Thanks for the comment. I’m a sophomore at Stanford University and a student-athlete. It’s really discouraging to read words like yours- to be genuine, all of the athletes not only on my team, but the athletes on other teams, have shown commitment beyond any of your wildest dreams. All of our parents were massively supportive of every athlete’s decision to go above and beyond their normal potential in high school and achieve a high standard of physical and mental strength.

      I won’t say the system is perfect- while most of the money and time is spent on the “big sports” (like football, where it is very easy to garner national attention), the smaller sports are purely in it to love and elevate their sport to the next level. As kids, we wanted to spend our time in pools and courts- that’s why we’re at such a high level of competition!
      The people who are just in for the attention never last long. I’ve seen them come, make their splash, and leave.
      The only pity you need to give is how little time we have to truly excel at academics. We’re not the same- we’re individuals, like you! I’m in a surgery class, another teammate is graduating in CS; the thing that makes us “all the same” is a common goal. If we excel at academics with 27 hours of our week missing, imagine us as normal students!
      Hanging with comrades is an individual choice. Do you hang out with people outside of your co-worker group at work? Do you go to different departments and make a big group of friends? No.
      Your comment implies that, essentially, athletes have no idea what to do with their lives because they center around sports. Biology, Physics, Chemistry, Psychology, Computer Science; all of these are majors our players are currently fighting for. We’re just as stressed out as any other student, if not more. A positive comment would be welcome!

      • I’m so thankful for your comment! Sometimes it’s hard to remember that even people ignorant to the sports world are allowed to comment on the amazing things the sport world produces. That was a good reminder to stay true to ourselves bexcuse we know the facts and they don’t. Thank you!

    • WOW you must have been cut from a team or perhaps you never even tried out!!! My daughter plays D1 and only received an academic scholarship in which she needed to maintain a 3.0!! She is graduating this year (within 4 years too) and was accepted into Nursing school!!! So you are WRONG!!! And sound a little bitter!! But there are some athletes that may fall into what you are stating- BUT DO NOT STEREOTYPE COLLEGE ATHLETES!!!

    • Really? If you speak from experience, I am sorry it was such a poor one that obviously damaged your perspective. If not, which is more likely, you have no basis for your bias other than envy perhaps. Envy of all the things this article talked about and a few it didn’t. It left out the academic, physical, and mental support systems in place. It left out being able to combine the love of the sport and academics. It left out the networking opportunities not just nationally but internationally. The best thing that ever happened to my daughter has been college varsity athletics DI. It has given her the opportunity to choose from colleges way out of our reach, to continue to train and compete in college to prepare for the next Olympics, to meet like minded people from every sport as well as explore different cultures, majors, life experiences of those within her sport, and to do what she loves on a daily basis. What you don’t get is that being a college athlete doesn’t happen if you aren’t passionate about your sport. It doesn’t happen unless you want it and wouldn’t have it any other way.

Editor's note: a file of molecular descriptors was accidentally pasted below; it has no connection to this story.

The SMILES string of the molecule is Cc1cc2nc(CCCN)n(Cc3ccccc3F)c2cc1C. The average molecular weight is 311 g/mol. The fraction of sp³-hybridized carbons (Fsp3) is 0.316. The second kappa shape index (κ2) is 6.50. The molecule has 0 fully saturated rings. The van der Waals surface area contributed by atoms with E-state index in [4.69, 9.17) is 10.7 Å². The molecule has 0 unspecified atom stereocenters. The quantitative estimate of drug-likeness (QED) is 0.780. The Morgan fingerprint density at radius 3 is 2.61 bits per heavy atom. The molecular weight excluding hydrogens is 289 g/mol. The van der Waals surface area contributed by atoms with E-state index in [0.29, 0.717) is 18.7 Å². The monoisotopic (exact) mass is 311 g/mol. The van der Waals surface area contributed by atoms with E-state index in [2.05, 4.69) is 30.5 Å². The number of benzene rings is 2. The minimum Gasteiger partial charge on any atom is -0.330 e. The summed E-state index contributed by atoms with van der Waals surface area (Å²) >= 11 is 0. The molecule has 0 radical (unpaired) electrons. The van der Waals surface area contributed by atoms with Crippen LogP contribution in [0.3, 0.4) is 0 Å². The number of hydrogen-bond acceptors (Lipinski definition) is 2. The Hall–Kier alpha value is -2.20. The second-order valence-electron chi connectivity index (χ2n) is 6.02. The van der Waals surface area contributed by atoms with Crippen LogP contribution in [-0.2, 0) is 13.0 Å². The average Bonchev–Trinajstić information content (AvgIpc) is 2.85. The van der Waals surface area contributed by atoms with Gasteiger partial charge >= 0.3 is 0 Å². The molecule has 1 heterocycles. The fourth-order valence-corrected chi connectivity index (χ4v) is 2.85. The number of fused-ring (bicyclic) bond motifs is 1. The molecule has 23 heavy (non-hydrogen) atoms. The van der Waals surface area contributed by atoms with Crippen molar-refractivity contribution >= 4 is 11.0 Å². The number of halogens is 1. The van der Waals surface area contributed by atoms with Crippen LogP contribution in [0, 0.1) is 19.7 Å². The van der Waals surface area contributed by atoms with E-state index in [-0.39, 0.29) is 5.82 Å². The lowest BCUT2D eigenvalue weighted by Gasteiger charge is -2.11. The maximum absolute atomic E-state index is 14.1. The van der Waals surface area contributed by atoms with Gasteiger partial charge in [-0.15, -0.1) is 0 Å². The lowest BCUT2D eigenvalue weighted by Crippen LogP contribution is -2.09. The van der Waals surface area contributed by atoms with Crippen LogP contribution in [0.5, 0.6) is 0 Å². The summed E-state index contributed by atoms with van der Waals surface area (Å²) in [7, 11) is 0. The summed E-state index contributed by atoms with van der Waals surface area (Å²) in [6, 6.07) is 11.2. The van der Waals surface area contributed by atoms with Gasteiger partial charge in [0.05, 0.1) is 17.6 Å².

• I spent my childhood dedicated to academics and athletics. I worked towards becoming a doctor since I was five but I also worked towards becoming the best athlete I could be. I finished high school with a 4.0 GPA in honors and AP courses. I went to a STEAM university that had Division 1 sports and played soccer there all 4 years while majoring in biomedical engineering in the renowned engineering school while also in the honors college. I studied for midterms on planes and did study hall on buses at 11pm coming home from a game a few states away. I was friends with a lot of athletes but some of my best friends in school were from my classes. I played all 90 minutes of the game, won MVP my senior year, graduated with a great GPA and now I’m in medical school, pursuing my dream of being a surgeon. I still play club soccer while in medical school because soccer is a passion and I could never explain what it taught me. I love sports but I also love school and for someone to write behind their computer screen hating on what athletes do day in and day out are just ignorant and could honestly never do what collegiate athletes do on a day to day basis.

  2. I haven’t even read this article, but you guys should better take that picture out from the article. That’s not a college team. That’s a FIELD JOCKEY NATIONAL TEAM!


  3. The most respect-worthy kids on campus are those in ROTC, or service academy cadets/midshipmen, and especially those who chose to ask for leadership responsibility. For them, it’s not only the daily 5:30 am physical training, and all have to be in a sport requiring this too, it’s delivering on top academics, then after graduation, it’s 4-8 more years of military service– so these other college kids can have their civilian life to dovwhat they want.

  4. As parent of two teenaged girls playing high level Volleyball. Club sports and the focus of getting a scholarship has tainted the experience and most student athletes end up with no direction after graduation and end up being an assistant coach. It’s over rated and over hyped by parents and club owners. Poor kids don’t even enjoy the sport and have to deal with unnecessary pressures.

    Find your God given talents and maximize your gifts and don’t fall for the trap of a worthless college athletics.